10 Things I Hate About Taming of the Shrew, Greenwich Theatre

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by Meredith Jones Russell

“When men insist on telling women’s stories for them, not only do they miss the point of telling a story, but they tell it wrong too.”

Armed with a glitzy jacket, a notebook and a whole lot of anger, Gillian English uses William Shakespeare’s Taming of the Shrew and it’s 1999 teen adaption 10 Things I Hate About You to explore gender roles in traditional and modern art and how they shape us as a society.

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Paper Cinema’s Macbeth, Battersea Arts Centre

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By Laura Kressly

I’m a sucker for inventive adaptations of Shakespeare plays, so Paper Cinema’s Macbeth, a live-action, silent movie version, is hugely appealing. For 90 minutes a team of five use handheld cameras, desk lamps and hand-drawn illustrations to broadcast the story in visual form onto a large screen. Accompanied by a Celtic-inspired, cinematic score, this graphic novel/stop motion/object manipulation telling is enchanting – until I ask my companion, a Dutch woman who doesn’t know Macbeth, what she thought.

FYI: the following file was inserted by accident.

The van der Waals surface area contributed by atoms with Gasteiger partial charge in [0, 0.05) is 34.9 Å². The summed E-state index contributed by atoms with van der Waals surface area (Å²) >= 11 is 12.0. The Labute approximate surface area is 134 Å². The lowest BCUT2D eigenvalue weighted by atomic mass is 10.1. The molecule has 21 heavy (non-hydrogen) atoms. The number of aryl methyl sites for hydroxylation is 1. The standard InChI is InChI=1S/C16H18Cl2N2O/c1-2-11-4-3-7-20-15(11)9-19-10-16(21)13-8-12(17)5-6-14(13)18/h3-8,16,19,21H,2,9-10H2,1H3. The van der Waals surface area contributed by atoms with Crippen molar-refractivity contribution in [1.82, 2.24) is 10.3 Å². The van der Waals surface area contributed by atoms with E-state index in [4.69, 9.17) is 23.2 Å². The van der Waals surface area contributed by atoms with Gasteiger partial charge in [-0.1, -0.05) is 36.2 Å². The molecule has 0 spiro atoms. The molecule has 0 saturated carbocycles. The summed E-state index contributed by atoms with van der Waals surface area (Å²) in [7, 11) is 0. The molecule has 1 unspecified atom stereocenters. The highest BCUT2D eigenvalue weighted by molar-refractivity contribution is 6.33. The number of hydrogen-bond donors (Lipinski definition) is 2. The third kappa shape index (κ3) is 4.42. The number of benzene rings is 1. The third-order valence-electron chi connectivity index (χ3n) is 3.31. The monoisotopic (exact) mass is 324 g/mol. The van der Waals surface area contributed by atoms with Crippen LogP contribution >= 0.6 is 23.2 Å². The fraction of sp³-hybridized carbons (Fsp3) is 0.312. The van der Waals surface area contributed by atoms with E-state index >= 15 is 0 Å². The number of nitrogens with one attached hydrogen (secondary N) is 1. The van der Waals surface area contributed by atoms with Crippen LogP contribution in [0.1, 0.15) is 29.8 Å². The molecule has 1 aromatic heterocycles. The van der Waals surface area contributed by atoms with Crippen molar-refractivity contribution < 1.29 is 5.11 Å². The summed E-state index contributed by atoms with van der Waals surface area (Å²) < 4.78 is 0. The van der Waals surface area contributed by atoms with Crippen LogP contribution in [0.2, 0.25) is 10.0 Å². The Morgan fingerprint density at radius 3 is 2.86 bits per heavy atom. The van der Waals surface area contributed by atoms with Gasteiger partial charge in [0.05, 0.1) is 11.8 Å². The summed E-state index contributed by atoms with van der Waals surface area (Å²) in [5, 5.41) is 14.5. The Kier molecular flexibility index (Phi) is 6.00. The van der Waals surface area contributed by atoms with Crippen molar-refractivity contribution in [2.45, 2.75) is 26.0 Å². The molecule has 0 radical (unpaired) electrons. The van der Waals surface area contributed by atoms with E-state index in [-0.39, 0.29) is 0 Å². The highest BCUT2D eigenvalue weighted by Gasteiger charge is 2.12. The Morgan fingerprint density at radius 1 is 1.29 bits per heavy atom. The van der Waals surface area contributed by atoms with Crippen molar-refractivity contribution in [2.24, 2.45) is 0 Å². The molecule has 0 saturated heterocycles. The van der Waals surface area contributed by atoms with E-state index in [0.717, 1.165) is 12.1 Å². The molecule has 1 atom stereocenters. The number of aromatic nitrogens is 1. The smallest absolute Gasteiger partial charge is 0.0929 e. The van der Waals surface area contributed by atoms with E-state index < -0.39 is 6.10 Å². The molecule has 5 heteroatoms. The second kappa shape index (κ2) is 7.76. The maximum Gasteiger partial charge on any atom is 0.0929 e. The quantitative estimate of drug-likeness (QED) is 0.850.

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About Leo, Jermyn Street Theatre

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by Lara Alier

As I was walking to the theatre, down the St. James Street with my H&M boots, I was overwhelmed by a deep feeling of inadequacy. I was surrounded by tailoring shops, light brown leather shoes and the financial times. It was quite uncomfortable. When I finally made it, it felt better than entering a falafel shop after a night out. The intimate atmosphere of this welcoming theatre was the perfect place to slow-cook a good play.

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Trust, Gate Theatre

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by Laura Kressly

A couple who have been together for either 14 years or 3 weeks argues as the world around them threatens to collapse. Or maybe it’s collapsed already. An Uber driver writes a book about the fall of civilisation. A lonely woman in a hotel room surveys her destructive work in the financial sector.

Time passes and bends and flips. Personal and global crises unfold in an endless cycle of pain and rage.

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I Have a Mouth and I Will Scream, VAULT Festival

by guest critic Ava Davies

The raging influence of Alice Birch’s revolt. she said. revolt again. runs through this performance art/theatre piece by Abi Zakarian. The six-strong ensemble of women (not all white, which is good, but it could always be less white) are trying to discuss feminism. Is that even the right word anymore? It’s become bogged down in pop culture references, in mass-produced t-shirts, in discussions about depicting vaginas in art. I HAVE A MOUTH… occasionally feels like it drifts into white feminist territory, as much as it tries to unpick and dissect that movement.

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